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San Diego Workers' Compensation Benefits After a Heart Attack On-the-Job?

Workers throughout California suffer on-the-job injuries and illnesses far too frequently. When a worker gets hurt and it is clear his injuries are work related, it should be simple for the victim to pursue a claim for benefits. In some cases, however, it can be harder to prove an illness or ailment is actually related to job tasks. Under these circumstances, workers or their families may need to call in experts to provide testimony about the cause of their work injury. workers-1241079

One recent example of a difficult workers' compensation claim was reported on by Safety News Alert. The incident involved a worker who had died of a heart attack while he was on-the-job.

His widow claimed his injuries were work related and sought workers' compensation benefits but it became necessary for multiple stages of appeal to take place before she was able to get the benefits that she needed.

The worker who died of a heart attack was a process operator at an airport facility which was responsible for producing glycol for de-icing airplanes and which was responsible for filtering glycol from water in the airport's drainage system. A frozen valve resulted in the worker being called in to work on a cold December day.

The pressure was high to get the valve working properly in order to avoid grounding planes. The process operator was asked to obtain additional insulation to cover the valve and try to get it working again. To do this, he had to walk across frozen, snow covered ground in freezing temperatures in order to get to a storage facility. He subsequently suffered a heart attack later died. This prompted his widow to apply for workers' compensation death benefits, which were denied at first.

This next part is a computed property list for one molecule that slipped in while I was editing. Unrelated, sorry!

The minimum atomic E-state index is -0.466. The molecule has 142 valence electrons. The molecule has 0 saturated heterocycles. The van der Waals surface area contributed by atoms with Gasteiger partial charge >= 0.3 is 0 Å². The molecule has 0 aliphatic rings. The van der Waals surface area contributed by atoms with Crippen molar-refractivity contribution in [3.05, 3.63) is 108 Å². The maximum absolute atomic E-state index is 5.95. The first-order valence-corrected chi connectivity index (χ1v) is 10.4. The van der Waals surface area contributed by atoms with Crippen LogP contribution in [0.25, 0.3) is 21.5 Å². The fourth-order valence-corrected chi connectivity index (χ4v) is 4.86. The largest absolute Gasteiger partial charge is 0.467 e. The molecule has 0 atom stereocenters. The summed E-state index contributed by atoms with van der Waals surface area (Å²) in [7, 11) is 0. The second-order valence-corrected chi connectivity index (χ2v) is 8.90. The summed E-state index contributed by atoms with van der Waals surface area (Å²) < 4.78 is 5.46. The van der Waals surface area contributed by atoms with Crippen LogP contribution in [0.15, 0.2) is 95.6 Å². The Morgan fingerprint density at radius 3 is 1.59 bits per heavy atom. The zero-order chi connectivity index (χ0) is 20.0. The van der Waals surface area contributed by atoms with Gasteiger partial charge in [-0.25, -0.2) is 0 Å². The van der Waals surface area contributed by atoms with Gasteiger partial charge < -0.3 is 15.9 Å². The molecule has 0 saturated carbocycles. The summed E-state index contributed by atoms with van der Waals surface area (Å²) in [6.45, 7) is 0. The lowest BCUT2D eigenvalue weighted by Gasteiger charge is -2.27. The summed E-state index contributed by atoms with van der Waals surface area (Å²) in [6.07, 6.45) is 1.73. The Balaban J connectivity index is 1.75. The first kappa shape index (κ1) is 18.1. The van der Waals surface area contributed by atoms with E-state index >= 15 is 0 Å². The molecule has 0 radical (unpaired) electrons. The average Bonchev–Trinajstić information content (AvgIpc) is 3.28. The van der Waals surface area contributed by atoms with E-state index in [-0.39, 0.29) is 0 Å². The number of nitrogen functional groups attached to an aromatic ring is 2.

The widow appealed, and a workers' compensation board judge assessed the facts of the case and determined benefits were appropriate because the heart attack was work-related. The workers' compensation appeals board agreed, as did the state appeals court.

The widow was likely successful in large part because of the testimony given by a specialist in the field of cardiology diagnostics. The expert testified the conditions at his work-- including both the stress and the cold temperatures-- were a cause of the heart attack he had suffered.

The case is illustrative of how far someone may need to go to get workers' compensation benefits when they have an illness or injury which is related to their jobs but where the cause can be hard to prove.

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